At 15, Jeff was 5’8″ tall and weighed 433 pounds. Neither restricting the food he ate nor raising his activity level had stopped his steady weight gain.
A call from a concerned school nurse caused his parents to consider weight loss surgery for their obese teen.
What is Bariatric Surgery?
Bariatric surgery is just one step in the weight loss process. According to Kidshealth from Nemours, doctors only recommend it if they’re convinced an obese individual is willing and able to make a lifelong effort at weight loss.
The history of bariatric surgery began about 40 years ago. Doctors noted that patients with parts of the stomach or intestines removed for disease usually lost a considerable amount of weight after each surgery despite what they ate. Weight loss surgery today either reduces the size of the patient’s stomach or reroutes food eaten for absorption of fewer calories.
Surgeons usually perform this surgery only for teens who are severely obese and older than 14. This equates to having a body mass index (BMI) higher than 40. For most teens, this means being at least 100 pounds overweight.
Types of Bariatric Surgery for Teens
Gastric bypass. This operation involves using staples to create a small pouch at the top end of the stomach. The pouch holds considerably less food – about one cup versus eight cups for a normal stomach. The pouch connects to the middle of the small intestine, causing fewer calories to be absorbed.
LAP banding. Also called gastric bypass, it shrinks the size of the stomach. A LAP band is a restrictive device surgeons use to make a small pouch. However, this reversible technique doesn’t restrict food absorption in the small bowel.
Screening must show that the patient understands the risks involved in weight loss surgery and is sufficiently motivated to stay focused on losing weight afterward. Surgery requires positive input from the patient, family, doctors, nutritionists and psychologists.
For teens who have repeatedly failed at traditional weight loss methods, surgery might be the last resort. In some cases, it can save lives.
According to the Washington Post, a 2007 study estimated that 2,744 teenagers had bariatric surgery between 1996 and 2003. Between 2000 and 2003, that number tripled. The Post reports that behavioral treatment for childhood obesity has a 95 percent failure rate over an extended period.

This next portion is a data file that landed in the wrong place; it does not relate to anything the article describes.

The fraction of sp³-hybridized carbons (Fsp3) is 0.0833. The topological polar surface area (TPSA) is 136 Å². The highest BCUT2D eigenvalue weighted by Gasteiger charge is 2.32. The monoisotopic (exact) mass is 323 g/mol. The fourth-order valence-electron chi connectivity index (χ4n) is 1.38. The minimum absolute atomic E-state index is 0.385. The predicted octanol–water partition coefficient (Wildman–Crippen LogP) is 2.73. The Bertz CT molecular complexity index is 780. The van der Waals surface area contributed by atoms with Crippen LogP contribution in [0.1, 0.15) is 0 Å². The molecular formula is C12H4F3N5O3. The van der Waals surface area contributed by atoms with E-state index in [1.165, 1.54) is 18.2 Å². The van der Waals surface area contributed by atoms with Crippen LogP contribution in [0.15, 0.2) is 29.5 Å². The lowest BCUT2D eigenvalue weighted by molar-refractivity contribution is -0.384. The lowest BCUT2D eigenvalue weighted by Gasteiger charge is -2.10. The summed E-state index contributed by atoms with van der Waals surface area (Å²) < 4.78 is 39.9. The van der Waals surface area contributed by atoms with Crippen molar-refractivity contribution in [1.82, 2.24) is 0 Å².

Part of the reason for the growing popularity of both types of bariatric surgery for teens is success in adult patients, who experience increased longevity and, in some cases, reversal of Type 2 diabetes.
Many doctors still consider weight loss surgery for teens very risky. Common side effects include pain, vomiting, diarrhea, acid reflux and regaining weight if the patient doesn’t learn modified eating techniques.
Dumping syndrome is a common issue linked primarily to gastric bypass. Because food moves too fast through the digestive tract, the teen experiences nausea, sweating and weakness.
Rare risks include bleeding, reaction to anesthesia and infection at the surgical site. If a leaky stomach or intestine develops, peritonitis can result. Bowel obstructions and blood clots in the lung are additional risks.
The potential emotional effects on teens are especially important. Some youngsters went into surgery believing it would completely change their lives, only to be disappointed.
Since teens tend to do whatever they want, skipping the prescribed diet and exercise programs. This can cause metabolic imbalance and sabotage success. Some doctors fear this surgery will become an attempted cure-all for teen obesity and that many patients will need repeat procedures.
Health insurance generally covers gastric bypass surgery. However, families often have to pay the full price of a lap-band procedure since many insurers consider it experimental.
Any decision about weight loss surgery for an obese teen should be made after a series of visits with health care professionals to make sure the youngster is sufficiently mature and otherwise a good candidate. It’s also important to determine that everyone’s expectations are realistic.